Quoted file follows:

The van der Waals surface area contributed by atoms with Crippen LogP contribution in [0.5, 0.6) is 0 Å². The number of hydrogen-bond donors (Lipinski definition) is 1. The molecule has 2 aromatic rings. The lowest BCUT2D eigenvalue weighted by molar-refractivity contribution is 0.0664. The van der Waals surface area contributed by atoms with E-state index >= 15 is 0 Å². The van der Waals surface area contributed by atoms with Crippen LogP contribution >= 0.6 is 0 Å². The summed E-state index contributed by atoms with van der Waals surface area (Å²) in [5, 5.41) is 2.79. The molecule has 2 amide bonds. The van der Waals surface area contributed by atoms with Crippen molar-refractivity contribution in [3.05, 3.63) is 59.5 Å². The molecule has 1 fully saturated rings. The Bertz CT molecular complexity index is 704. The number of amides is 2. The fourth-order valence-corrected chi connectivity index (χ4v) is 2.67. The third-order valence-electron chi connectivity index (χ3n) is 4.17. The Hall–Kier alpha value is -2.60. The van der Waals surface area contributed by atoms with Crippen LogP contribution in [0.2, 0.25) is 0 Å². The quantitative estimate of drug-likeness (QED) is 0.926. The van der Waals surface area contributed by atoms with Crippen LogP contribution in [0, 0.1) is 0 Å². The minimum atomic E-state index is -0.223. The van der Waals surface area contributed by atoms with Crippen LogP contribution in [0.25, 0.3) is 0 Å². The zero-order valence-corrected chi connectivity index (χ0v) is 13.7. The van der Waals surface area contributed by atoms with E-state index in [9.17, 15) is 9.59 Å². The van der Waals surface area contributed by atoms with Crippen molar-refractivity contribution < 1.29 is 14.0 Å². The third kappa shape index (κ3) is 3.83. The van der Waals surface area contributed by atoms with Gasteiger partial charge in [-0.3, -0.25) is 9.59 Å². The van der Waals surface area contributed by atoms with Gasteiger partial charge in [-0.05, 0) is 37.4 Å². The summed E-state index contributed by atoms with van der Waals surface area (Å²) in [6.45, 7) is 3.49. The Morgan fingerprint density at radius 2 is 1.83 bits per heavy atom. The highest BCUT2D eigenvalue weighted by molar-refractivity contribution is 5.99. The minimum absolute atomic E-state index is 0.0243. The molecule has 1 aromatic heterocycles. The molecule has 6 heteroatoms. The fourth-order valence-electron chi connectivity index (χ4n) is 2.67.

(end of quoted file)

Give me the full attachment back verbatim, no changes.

The van der Waals surface area contributed by atoms with Crippen LogP contribution in [0.5, 0.6) is 0 Å². The number of hydrogen-bond donors (Lipinski definition) is 1. The molecule has 2 aromatic rings. The lowest BCUT2D eigenvalue weighted by molar-refractivity contribution is 0.0664. The van der Waals surface area contributed by atoms with E-state index >= 15 is 0 Å². The van der Waals surface area contributed by atoms with Crippen LogP contribution >= 0.6 is 0 Å². The summed E-state index contributed by atoms with van der Waals surface area (Å²) in [5, 5.41) is 2.79. The molecule has 2 amide bonds. The van der Waals surface area contributed by atoms with Crippen molar-refractivity contribution in [3.05, 3.63) is 59.5 Å². The molecule has 1 fully saturated rings. The Bertz CT molecular complexity index is 704. The number of amides is 2. The fourth-order valence-corrected chi connectivity index (χ4v) is 2.67. The third-order valence-electron chi connectivity index (χ3n) is 4.17. The Hall–Kier alpha value is -2.60. The van der Waals surface area contributed by atoms with Crippen LogP contribution in [0.2, 0.25) is 0 Å². The quantitative estimate of drug-likeness (QED) is 0.926. The van der Waals surface area contributed by atoms with Crippen LogP contribution in [0, 0.1) is 0 Å². The minimum atomic E-state index is -0.223. The van der Waals surface area contributed by atoms with Crippen LogP contribution in [0.25, 0.3) is 0 Å². The zero-order valence-corrected chi connectivity index (χ0v) is 13.7. The van der Waals surface area contributed by atoms with E-state index in [9.17, 15) is 9.59 Å². The van der Waals surface area contributed by atoms with Crippen molar-refractivity contribution < 1.29 is 14.0 Å². The third kappa shape index (κ3) is 3.83. The van der Waals surface area contributed by atoms with Gasteiger partial charge in [-0.3, -0.25) is 9.59 Å². The van der Waals surface area contributed by atoms with Gasteiger partial charge in [-0.05, 0) is 37.4 Å². The summed E-state index contributed by atoms with van der Waals surface area (Å²) in [6.45, 7) is 3.49. The Morgan fingerprint density at radius 2 is 1.83 bits per heavy atom. The highest BCUT2D eigenvalue weighted by molar-refractivity contribution is 5.99. The minimum absolute atomic E-state index is 0.0243. The molecule has 1 aromatic heterocycles. The molecule has 6 heteroatoms. The fourth-order valence-electron chi connectivity index (χ4n) is 2.67.